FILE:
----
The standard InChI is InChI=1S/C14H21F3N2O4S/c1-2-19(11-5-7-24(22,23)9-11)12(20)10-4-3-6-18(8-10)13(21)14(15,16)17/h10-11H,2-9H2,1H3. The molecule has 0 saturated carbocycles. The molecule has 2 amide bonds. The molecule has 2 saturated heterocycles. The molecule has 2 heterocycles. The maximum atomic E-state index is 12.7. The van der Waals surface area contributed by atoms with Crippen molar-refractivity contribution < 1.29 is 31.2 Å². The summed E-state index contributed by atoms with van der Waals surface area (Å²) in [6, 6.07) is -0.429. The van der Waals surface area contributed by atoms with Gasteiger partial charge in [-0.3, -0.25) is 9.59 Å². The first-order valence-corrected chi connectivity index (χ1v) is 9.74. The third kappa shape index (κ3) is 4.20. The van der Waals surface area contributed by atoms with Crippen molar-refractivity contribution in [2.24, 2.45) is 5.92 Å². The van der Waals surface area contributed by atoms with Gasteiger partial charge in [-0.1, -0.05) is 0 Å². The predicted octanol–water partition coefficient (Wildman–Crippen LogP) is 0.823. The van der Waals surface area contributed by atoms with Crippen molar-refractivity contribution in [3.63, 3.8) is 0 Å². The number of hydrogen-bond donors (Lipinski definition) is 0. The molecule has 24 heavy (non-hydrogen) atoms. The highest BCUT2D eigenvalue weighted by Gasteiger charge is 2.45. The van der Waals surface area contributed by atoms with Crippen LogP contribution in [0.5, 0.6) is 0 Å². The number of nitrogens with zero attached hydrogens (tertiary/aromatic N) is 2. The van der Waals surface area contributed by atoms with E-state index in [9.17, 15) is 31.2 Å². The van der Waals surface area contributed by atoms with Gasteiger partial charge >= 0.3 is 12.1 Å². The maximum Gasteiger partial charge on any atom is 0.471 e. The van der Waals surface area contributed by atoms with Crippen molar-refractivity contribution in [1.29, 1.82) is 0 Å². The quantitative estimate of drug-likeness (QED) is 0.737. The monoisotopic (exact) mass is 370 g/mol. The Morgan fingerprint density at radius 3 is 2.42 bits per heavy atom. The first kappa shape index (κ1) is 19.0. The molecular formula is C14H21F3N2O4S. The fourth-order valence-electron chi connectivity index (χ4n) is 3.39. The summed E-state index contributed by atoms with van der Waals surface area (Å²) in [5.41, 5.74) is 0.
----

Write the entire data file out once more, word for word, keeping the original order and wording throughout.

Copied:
The standard InChI is InChI=1S/C14H21F3N2O4S/c1-2-19(11-5-7-24(22,23)9-11)12(20)10-4-3-6-18(8-10)13(21)14(15,16)17/h10-11H,2-9H2,1H3. The molecule has 0 saturated carbocycles. The molecule has 2 amide bonds. The molecule has 2 saturated heterocycles. The molecule has 2 heterocycles. The maximum atomic E-state index is 12.7. The van der Waals surface area contributed by atoms with Crippen molar-refractivity contribution < 1.29 is 31.2 Å². The summed E-state index contributed by atoms with van der Waals surface area (Å²) in [6, 6.07) is -0.429. The van der Waals surface area contributed by atoms with Gasteiger partial charge in [-0.3, -0.25) is 9.59 Å². The first-order valence-corrected chi connectivity index (χ1v) is 9.74. The third kappa shape index (κ3) is 4.20. The van der Waals surface area contributed by atoms with Crippen molar-refractivity contribution in [2.24, 2.45) is 5.92 Å². The van der Waals surface area contributed by atoms with Gasteiger partial charge in [-0.1, -0.05) is 0 Å². The predicted octanol–water partition coefficient (Wildman–Crippen LogP) is 0.823. The van der Waals surface area contributed by atoms with Crippen molar-refractivity contribution in [3.63, 3.8) is 0 Å². The number of hydrogen-bond donors (Lipinski definition) is 0. The molecule has 24 heavy (non-hydrogen) atoms. The highest BCUT2D eigenvalue weighted by Gasteiger charge is 2.45. The van der Waals surface area contributed by atoms with Crippen LogP contribution in [0.5, 0.6) is 0 Å². The number of nitrogens with zero attached hydrogens (tertiary/aromatic N) is 2. The van der Waals surface area contributed by atoms with E-state index in [9.17, 15) is 31.2 Å². The van der Waals surface area contributed by atoms with Gasteiger partial charge >= 0.3 is 12.1 Å². The maximum Gasteiger partial charge on any atom is 0.471 e. The van der Waals surface area contributed by atoms with Crippen molar-refractivity contribution in [1.29, 1.82) is 0 Å². The quantitative estimate of drug-likeness (QED) is 0.737. The monoisotopic (exact) mass is 370 g/mol. The Morgan fingerprint density at radius 3 is 2.42 bits per heavy atom. The first kappa shape index (κ1) is 19.0. The molecular formula is C14H21F3N2O4S. The fourth-order valence-electron chi connectivity index (χ4n) is 3.39. The summed E-state index contributed by atoms with van der Waals surface area (Å²) in [5.41, 5.74) is 0.